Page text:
It’s the time of the year for development conferences again, Google are holding their annual Google IO 2015 next week, then Apple will be holding their WWDC shortly afterwards. We can only assume the Apple one is following the Google one so quickly to steal some thunder, but let’s take a look at what’s expected to be on offer in San Francisco over the 28th and 29th May.
Despite a plethora of users still not having Android Lolipop available for their devices, Google are probably planning on launching the next version of the Android OS. Currently known as Android M (perhaps in a move away from the playful sweet names of current, or perhaps the M stands for mobile – with different types of OS soon becoming available)
Expected updates for Android M include more functionality for workplaces, making Android a more practical possibility for business consumers.
Well we’re all aware these now exist, but Google are planning on letting them leave the test track and (very, very cautiously) drive on public roads. The project is still nowhere near completion, however it’s a step in the right direction for driverless vehicles, whatever your opinion on their real world usefulness and potential audience adoption (Google Glass anyone?)
We’ve been big supporters of project ARA, similar to the phoneblocks project, since we heard about it. Google are planning on releasing a modular smartphone which allows you to plug in your own components to replace out of date parts, massively reducing electronic waste and saving people money on phone upgrades.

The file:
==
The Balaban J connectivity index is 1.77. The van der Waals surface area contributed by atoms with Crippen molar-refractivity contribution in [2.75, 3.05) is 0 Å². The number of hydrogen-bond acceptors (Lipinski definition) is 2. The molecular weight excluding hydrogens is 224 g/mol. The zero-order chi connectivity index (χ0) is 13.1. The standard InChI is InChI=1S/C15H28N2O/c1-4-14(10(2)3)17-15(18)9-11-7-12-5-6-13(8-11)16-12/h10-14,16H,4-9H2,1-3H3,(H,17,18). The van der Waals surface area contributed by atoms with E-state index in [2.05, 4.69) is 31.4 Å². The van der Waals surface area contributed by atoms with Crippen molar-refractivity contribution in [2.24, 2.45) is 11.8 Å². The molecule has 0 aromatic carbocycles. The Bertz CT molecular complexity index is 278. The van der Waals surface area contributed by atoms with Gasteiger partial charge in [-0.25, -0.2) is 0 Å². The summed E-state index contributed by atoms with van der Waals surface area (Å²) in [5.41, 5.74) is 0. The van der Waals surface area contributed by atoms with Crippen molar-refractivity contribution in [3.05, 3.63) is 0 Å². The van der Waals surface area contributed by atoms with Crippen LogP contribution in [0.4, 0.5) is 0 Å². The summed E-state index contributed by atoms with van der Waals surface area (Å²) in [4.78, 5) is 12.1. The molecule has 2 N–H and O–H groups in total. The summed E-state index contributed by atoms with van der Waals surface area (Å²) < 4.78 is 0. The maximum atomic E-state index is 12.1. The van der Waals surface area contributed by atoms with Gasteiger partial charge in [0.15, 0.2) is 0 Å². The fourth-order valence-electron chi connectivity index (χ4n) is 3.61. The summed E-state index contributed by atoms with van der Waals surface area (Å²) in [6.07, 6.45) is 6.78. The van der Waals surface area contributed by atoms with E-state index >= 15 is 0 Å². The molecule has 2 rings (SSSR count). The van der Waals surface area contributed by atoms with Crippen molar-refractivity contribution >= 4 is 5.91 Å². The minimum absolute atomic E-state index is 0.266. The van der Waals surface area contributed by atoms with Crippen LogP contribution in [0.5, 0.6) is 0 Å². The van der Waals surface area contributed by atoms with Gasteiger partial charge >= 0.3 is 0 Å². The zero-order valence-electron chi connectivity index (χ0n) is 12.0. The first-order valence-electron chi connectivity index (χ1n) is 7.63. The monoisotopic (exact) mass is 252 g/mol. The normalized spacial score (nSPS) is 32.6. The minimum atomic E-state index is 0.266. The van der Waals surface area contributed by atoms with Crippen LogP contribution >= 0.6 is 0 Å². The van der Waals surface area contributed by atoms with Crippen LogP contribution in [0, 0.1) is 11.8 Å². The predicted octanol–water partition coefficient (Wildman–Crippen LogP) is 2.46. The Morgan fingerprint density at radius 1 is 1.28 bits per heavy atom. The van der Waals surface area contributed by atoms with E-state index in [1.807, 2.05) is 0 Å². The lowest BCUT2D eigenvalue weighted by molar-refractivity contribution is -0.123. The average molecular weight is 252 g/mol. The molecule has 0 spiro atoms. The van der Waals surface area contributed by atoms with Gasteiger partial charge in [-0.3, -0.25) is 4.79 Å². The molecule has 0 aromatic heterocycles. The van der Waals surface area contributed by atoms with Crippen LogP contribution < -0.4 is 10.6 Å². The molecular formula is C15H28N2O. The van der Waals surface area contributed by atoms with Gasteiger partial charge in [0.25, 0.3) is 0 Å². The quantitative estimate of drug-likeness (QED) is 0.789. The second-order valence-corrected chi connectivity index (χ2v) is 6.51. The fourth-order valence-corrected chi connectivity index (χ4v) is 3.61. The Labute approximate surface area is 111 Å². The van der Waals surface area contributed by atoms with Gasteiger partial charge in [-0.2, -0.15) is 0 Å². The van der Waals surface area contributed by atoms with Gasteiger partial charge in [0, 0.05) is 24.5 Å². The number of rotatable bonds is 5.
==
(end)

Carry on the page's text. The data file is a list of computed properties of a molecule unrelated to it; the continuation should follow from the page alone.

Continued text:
There are still a lot of questions surrounding whether or not the project will work, with the abundance of different part configurations available. However it’s something we’ll eagerly be watching when it launches in the second half of 2015.
Something which we briefly covered previously, Project Tango is a tablet which lets people create VR, AR and 3d mapping projects. It’s been a year since it was unveiled and now it’s time for developers to learn how to use it properly.
With Google dominating the marketplace with their Chromecast, and a decision to end support for Google TV in January this year. It’s time to see the Android TV system, which was unveiled at IO last year, actually come into fruition. Sony are planning on including Android TV in all of its 2015 models and developers are being encouraged to produce Android TV and Chromecast enabled apps.
Whatever happens at Google IO 2015, there are sure to be some fascinating productions come to light, with more and more innovative technology coming out of Google’s Advanced Technology and Project team (ATAP), the next 12 months are sure to be just as interesting as the last.